Economic Policy

Module Code ECNU414
Semester Autumn
Prerequisite ECNU311 OR ECNU312
Level 10
Credit Value 20
Module Co-ordinator Dr Willem Sas
Assessment

30% Coursework, 10% group presentation & 60% examination

Both of the assignments focus on current real-world policy debates and require critical thinking and extensive reading of the academic literature, as well as other, relevant documents. The final exam is focused on the material covered throughout the lectures.

MODULE INTRODUCTION, AIMS AND OBJECTIVES

The primary aim of the module is to study the role of the government in the economy. Gaining insight into the theory of public finance, we critically assess real-world systems of government as well as various policy issues.

Public economic policies – such as the provision of public goods, redistribution, or the correction of market failures by use of taxation, regulation or social security – will be analysed using the framework of ‘welfare economics’. In this light, a general overview of (UK) government spending and revenue raising is provided. We also introduce elements of ‘political economy’, to obtain a broader understanding of the decision-making and incentives of politicians and bureaucrats, as well as the potential government failures these incentives can bring about.

The allocation of spending and tax instruments across the various levels of government in multi-tiered countries will also be discussed, to evaluate the UK devolution process and Brexit against this backdrop of ‘fiscal federalism’.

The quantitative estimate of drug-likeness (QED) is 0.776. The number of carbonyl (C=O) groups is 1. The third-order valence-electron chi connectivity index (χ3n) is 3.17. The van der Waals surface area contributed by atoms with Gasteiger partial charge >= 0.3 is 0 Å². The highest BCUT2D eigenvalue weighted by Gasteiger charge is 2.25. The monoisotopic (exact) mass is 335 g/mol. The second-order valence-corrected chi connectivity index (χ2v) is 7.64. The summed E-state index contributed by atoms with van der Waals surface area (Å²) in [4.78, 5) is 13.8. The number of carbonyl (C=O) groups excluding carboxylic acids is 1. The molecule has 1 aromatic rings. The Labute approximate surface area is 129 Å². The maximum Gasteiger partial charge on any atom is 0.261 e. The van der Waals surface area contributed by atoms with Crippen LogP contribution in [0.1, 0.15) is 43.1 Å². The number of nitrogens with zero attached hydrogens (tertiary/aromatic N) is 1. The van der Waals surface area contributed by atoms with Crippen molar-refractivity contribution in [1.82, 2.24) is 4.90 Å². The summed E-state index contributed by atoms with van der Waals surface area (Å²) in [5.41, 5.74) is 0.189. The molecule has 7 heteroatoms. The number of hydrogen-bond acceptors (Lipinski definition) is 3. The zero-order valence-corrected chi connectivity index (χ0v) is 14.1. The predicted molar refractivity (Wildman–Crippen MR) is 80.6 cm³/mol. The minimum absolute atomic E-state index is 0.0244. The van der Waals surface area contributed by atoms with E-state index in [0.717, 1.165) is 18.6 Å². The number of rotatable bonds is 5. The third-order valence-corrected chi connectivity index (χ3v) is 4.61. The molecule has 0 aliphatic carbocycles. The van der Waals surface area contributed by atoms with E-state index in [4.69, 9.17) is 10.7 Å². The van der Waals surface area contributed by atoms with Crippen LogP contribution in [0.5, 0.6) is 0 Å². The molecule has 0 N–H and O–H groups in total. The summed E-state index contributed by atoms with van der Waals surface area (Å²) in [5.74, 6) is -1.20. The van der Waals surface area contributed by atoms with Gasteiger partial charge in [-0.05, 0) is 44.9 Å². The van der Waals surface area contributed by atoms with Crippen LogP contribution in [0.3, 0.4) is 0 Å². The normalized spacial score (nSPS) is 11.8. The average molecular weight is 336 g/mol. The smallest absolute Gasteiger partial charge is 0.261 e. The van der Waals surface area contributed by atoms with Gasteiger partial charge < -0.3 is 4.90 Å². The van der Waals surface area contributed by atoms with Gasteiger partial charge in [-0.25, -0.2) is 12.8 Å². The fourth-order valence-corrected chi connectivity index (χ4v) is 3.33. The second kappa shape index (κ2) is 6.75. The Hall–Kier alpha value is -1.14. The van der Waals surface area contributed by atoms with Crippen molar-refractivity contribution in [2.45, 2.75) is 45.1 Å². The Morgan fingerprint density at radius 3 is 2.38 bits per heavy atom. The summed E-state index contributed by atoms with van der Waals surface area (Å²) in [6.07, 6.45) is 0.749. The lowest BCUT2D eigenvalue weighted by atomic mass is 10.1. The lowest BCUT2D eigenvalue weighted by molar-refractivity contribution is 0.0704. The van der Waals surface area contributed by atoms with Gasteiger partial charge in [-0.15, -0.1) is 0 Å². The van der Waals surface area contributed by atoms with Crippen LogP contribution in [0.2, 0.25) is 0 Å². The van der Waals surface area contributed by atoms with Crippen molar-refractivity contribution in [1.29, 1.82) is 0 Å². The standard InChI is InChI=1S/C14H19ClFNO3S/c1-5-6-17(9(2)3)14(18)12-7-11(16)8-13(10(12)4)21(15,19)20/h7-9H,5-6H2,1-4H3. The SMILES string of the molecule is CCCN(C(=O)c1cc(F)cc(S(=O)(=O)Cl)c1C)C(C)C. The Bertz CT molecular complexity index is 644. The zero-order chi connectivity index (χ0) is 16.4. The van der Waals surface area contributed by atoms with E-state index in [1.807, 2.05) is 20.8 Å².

Emphasis is placed on developing communication skills that will be useful both in dissertations and when going for job interviews.

LEARNING OUTCOMES AND SKILLS DEVELOPED

By the end of the course, students should be capable of:

  • showing - in a balanced and well-founded way - why government intervention in the market economy is (or isn't) necessary in a given context;
  • explaining how a government can intervene to reach its objectives, such as maximising economic efficiency and optimizing social welfare;
  • evaluating some important instruments (like taxes) a government uses to reach its objectives;
  • by means of simple models, explaining the behavior of the government itself;
  • placing ongoing or recent debates on government spending, taxation, debt, austerity, or devolution into economic context (for the UK as well as internationally); by indentifying the costs and benefits of policy choices.

RECOMMENDED READING LIST

Be up-to-date with current (economic) policy issues and debates, following economic and political news.

Rosen, H.S. and Gayer, T.: Public Finance, 2014 (10th ed.), Mc Graw Hill.

 

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